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Resiliency Built Through Wrestling Leads to a Rewarding Career in Ironworking

By Sophia Klein

Minneapolis, Minnesota — 19-year-old Marcus McGinley has known he would go into ironworking since his sophomore year of high school. McGinley was inspired by how highly his family friend spoke of the job, and knew it fit with what he wanted out of a career.

“That last year of high school everyone’s talking about, ‘Oh, I’m going to this college, I’m going to this college,’ said McGinley, who attended Humbolt High School. “I was saying I’m going to be an ironworker. That’s what I was telling everyone.”

Although McGinley did end up attending college for a short while, his initial instinct turned out to be the right one.

“I ended up going to college to participate on the school’s wrestling team, and came back after the wrestling season,” he said. “I didn’t like college at all. As soon as the wrestling season ended, I left.”

McGinley is now in the second month of his apprenticeship as a reinforcing ironworker with Iron Workers Union, Local 512.

“I feel like I’m exactly where I need to be,” McGinley said. “Honestly, I don’t think there’s been one day where I was like, I don’t want to go to work today, because it’s a really cool job.”

Finding Meaning in a Challenge

One of McGinley’s favorite parts of being an ironworker is the feeling of triumph after completing a challenging task.

“You just want to go for it and just say, okay, well I’m not going to quit. That’s not the type of person I am. Challenging myself – that’s what drives me to keep going and showing up every day,” said McGinley.

As someone who has always been hands-on and results-driven, McGinley loves that he can see all the work he’s accomplishing in real-time.

“You can just see everything building up and you can look back and say, ‘Oh, at least I’m making progress,’ or ‘I got this much more to go.’ It’s really cool. It’s pretty exciting to see how things are built and how things are done,” McGinley said.

McGinley attributes his spirit of resilience to his time as a wrestler in high school and college. His years of experience persevering through a challenge in the sport have set him up well to thrive as an ironworker.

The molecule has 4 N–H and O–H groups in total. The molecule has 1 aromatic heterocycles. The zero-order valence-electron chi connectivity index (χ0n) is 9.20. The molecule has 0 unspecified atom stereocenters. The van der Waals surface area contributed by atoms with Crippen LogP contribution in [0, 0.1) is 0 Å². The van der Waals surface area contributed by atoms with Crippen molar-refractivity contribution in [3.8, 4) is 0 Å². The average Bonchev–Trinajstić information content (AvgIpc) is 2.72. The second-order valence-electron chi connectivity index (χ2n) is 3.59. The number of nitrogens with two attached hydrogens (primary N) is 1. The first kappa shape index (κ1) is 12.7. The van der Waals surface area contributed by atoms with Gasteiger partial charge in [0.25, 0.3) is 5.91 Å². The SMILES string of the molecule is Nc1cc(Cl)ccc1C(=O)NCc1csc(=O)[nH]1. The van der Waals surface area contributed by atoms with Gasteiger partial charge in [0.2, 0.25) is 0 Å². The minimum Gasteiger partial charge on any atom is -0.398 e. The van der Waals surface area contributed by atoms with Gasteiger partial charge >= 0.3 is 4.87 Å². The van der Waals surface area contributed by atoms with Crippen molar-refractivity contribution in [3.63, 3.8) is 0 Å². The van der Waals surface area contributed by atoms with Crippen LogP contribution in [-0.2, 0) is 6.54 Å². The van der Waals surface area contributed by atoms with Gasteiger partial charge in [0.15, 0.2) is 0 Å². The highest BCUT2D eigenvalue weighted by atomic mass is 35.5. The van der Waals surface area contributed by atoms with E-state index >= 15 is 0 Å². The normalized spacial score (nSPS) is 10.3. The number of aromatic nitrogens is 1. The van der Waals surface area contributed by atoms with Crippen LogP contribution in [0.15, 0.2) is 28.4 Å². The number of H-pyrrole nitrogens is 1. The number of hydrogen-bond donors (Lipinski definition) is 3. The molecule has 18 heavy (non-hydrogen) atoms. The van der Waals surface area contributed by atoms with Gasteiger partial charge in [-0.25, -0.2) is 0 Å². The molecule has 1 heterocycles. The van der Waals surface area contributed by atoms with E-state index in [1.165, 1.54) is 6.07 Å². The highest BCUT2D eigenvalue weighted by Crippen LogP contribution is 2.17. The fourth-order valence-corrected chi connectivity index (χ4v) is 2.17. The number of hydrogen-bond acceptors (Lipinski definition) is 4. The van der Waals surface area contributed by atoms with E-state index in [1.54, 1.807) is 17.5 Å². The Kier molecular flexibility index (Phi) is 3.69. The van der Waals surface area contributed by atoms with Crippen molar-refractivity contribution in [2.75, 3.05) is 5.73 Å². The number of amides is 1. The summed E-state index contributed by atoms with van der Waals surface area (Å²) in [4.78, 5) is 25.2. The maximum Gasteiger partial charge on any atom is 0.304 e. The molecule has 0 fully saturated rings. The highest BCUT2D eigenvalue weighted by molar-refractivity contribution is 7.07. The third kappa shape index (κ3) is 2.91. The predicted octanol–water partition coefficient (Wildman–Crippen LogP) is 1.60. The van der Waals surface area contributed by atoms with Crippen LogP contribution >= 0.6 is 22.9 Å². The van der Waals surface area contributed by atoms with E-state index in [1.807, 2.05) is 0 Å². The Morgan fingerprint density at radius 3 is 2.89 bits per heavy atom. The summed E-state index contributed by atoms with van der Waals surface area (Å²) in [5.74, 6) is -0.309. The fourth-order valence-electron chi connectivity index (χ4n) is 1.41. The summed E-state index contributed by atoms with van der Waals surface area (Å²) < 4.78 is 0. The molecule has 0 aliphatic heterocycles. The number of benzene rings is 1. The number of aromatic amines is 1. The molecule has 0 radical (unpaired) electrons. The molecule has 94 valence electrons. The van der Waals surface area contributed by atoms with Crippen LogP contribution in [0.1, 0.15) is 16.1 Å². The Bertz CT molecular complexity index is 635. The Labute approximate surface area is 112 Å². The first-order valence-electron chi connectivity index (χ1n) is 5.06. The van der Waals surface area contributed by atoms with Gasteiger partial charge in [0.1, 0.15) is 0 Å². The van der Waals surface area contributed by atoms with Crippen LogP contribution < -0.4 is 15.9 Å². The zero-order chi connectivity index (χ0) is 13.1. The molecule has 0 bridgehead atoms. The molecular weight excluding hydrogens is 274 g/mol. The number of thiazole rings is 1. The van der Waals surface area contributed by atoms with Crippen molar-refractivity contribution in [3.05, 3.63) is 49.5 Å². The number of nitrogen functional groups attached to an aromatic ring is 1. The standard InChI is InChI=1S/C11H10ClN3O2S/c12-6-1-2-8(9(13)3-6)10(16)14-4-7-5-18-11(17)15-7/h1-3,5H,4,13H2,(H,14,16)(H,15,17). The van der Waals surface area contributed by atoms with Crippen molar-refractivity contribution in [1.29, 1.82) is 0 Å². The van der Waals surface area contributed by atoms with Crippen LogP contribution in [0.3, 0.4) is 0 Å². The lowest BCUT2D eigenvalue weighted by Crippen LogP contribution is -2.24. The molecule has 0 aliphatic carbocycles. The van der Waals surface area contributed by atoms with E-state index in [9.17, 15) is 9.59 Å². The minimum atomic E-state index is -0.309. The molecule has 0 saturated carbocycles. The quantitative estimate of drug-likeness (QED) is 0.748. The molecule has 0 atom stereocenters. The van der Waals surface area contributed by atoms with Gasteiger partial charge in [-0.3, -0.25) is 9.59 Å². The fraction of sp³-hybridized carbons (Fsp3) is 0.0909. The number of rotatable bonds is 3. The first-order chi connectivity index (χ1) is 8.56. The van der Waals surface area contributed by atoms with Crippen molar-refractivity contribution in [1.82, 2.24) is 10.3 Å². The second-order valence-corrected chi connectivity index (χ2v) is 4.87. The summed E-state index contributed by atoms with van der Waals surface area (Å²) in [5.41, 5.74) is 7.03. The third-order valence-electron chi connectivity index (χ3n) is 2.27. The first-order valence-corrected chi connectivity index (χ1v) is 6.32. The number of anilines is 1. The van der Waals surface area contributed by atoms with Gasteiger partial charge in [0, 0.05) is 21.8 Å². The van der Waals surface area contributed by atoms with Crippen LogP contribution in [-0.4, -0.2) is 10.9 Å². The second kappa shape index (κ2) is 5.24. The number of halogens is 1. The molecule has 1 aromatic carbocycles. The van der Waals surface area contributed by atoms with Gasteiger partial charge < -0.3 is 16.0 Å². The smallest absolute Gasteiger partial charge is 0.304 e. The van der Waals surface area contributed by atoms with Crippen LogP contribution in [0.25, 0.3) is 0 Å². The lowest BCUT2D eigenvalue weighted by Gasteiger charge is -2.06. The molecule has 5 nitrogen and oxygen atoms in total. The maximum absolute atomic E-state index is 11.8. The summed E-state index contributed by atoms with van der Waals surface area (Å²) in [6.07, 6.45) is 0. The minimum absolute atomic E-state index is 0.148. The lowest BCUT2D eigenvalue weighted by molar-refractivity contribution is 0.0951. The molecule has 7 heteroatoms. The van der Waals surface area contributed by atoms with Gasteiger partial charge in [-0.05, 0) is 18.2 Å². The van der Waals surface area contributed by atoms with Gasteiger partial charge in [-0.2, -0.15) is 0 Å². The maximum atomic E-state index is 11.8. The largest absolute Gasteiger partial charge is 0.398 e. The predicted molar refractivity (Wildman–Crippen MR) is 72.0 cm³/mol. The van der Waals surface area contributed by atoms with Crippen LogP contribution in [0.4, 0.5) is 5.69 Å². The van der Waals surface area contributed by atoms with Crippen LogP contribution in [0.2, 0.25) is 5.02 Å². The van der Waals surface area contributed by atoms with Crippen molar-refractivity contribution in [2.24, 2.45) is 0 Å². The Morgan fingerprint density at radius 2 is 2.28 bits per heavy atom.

He notes that, with his wrestling experience under his belt, the day-to-day life in construction feels very achievable, and the environment is far from intimidating.

“I feel like ironworkers have this picture painted of them like teeth-grinders — mean guys. That’s not how it is,” he said. “I was nervous about that at first, but as I’ve gotten to know everyone, I realized they were really nice and were more than willing to help me become better.”

Starting Young Has Its Perks

It’s never too late to start a career in construction, but McGinley feels very lucky that he started as early as he did. At 19 years old, McGinley already has a few thousand dollars in his pension fund.

“When I tell people I work with about my age, they’re like, man, if you stick with this, you’re going to have $1.5 to $2 million dollars in there when you retire,” said McGinley.

This is exciting for McGinley, who has big dreams to own his own house and land one day.

“I guess I’m striving to just make it to where I can just go out to eat if I want to go out to eat, and just not have to worry about money,” he said.

McGinley adds that if he desires to travel later on, his career would give him the perfect avenue to do so.

“If you want to travel, then go for it,” said McGinley. “I heard about a fellow ironworker who was interested in working in another part of the country. His company asked: ‘You want to go to Hawaii or Alaska?’ He picked Hawaii. So, he’s out there working now. That’s pretty cool. They’ll set you up anywhere, pretty much.”

McGinley wants to encourage everyone to look into a career in ironworking and says that no one should be discouraged from the job based on fear of failure, or not fitting in.

“The construction trades, in my opinion,” McGinley said, “they’re better than college. You get to make money while you’re in school. It’s really cool. Just research trades on Google, try and find something. There’s a place for everyone.”

Interested in more information about a rewarding career in construction through apprenticeship?

The Construction Careers Foundation helps connect young people like Marcus McGinley with registered apprenticeships in Minnesota’s building and construction trades. View apprenticeship opportunities in Minnesota.

To read more Success Stories like Marcus McGinley’s visit: https://constructioncareers.org/success-stories/